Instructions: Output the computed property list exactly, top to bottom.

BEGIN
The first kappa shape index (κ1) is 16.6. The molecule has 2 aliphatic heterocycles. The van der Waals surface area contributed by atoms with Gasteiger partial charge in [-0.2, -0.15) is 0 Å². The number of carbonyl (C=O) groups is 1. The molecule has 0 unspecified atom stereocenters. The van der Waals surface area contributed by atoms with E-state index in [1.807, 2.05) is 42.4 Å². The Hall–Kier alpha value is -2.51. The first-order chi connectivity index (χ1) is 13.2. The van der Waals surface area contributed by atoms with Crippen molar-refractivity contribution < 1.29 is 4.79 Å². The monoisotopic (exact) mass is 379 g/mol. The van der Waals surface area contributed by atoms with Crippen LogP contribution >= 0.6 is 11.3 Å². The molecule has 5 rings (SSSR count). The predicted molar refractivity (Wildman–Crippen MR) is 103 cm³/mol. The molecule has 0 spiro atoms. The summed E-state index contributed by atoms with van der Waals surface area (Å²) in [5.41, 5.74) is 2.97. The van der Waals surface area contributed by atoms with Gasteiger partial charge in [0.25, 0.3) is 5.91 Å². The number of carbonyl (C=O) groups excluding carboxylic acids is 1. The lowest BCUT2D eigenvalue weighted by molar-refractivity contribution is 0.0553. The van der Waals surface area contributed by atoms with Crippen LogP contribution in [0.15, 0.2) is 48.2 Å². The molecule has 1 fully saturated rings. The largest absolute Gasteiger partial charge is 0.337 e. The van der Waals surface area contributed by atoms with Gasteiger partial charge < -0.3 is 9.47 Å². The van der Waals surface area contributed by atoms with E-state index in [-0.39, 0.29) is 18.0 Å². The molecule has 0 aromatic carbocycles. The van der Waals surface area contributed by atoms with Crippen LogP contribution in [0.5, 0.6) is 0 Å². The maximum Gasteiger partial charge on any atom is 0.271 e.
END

The first kappa shape index (κ1) is 16.6. The molecule has 2 aliphatic heterocycles. The van der Waals surface area contributed by atoms with Gasteiger partial charge in [-0.2, -0.15) is 0 Å². The number of carbonyl (C=O) groups is 1. The molecule has 0 unspecified atom stereocenters. The van der Waals surface area contributed by atoms with E-state index in [1.807, 2.05) is 42.4 Å². The Hall–Kier alpha value is -2.51. The first-order chi connectivity index (χ1) is 13.2. The van der Waals surface area contributed by atoms with Crippen molar-refractivity contribution < 1.29 is 4.79 Å². The monoisotopic (exact) mass is 379 g/mol. The van der Waals surface area contributed by atoms with Crippen LogP contribution >= 0.6 is 11.3 Å². The molecule has 5 rings (SSSR count). The predicted molar refractivity (Wildman–Crippen MR) is 103 cm³/mol. The molecule has 0 spiro atoms. The summed E-state index contributed by atoms with van der Waals surface area (Å²) in [5.41, 5.74) is 2.97. The van der Waals surface area contributed by atoms with Gasteiger partial charge in [0.25, 0.3) is 5.91 Å². The number of carbonyl (C=O) groups excluding carboxylic acids is 1. The lowest BCUT2D eigenvalue weighted by molar-refractivity contribution is 0.0553. The van der Waals surface area contributed by atoms with Crippen LogP contribution in [0.15, 0.2) is 48.2 Å². The molecule has 1 fully saturated rings. The largest absolute Gasteiger partial charge is 0.337 e. The van der Waals surface area contributed by atoms with Gasteiger partial charge < -0.3 is 9.47 Å². The van der Waals surface area contributed by atoms with E-state index in [-0.39, 0.29) is 18.0 Å². The molecule has 0 aromatic carbocycles. The van der Waals surface area contributed by atoms with Crippen LogP contribution in [0.5, 0.6) is 0 Å². The maximum Gasteiger partial charge on any atom is 0.271 e.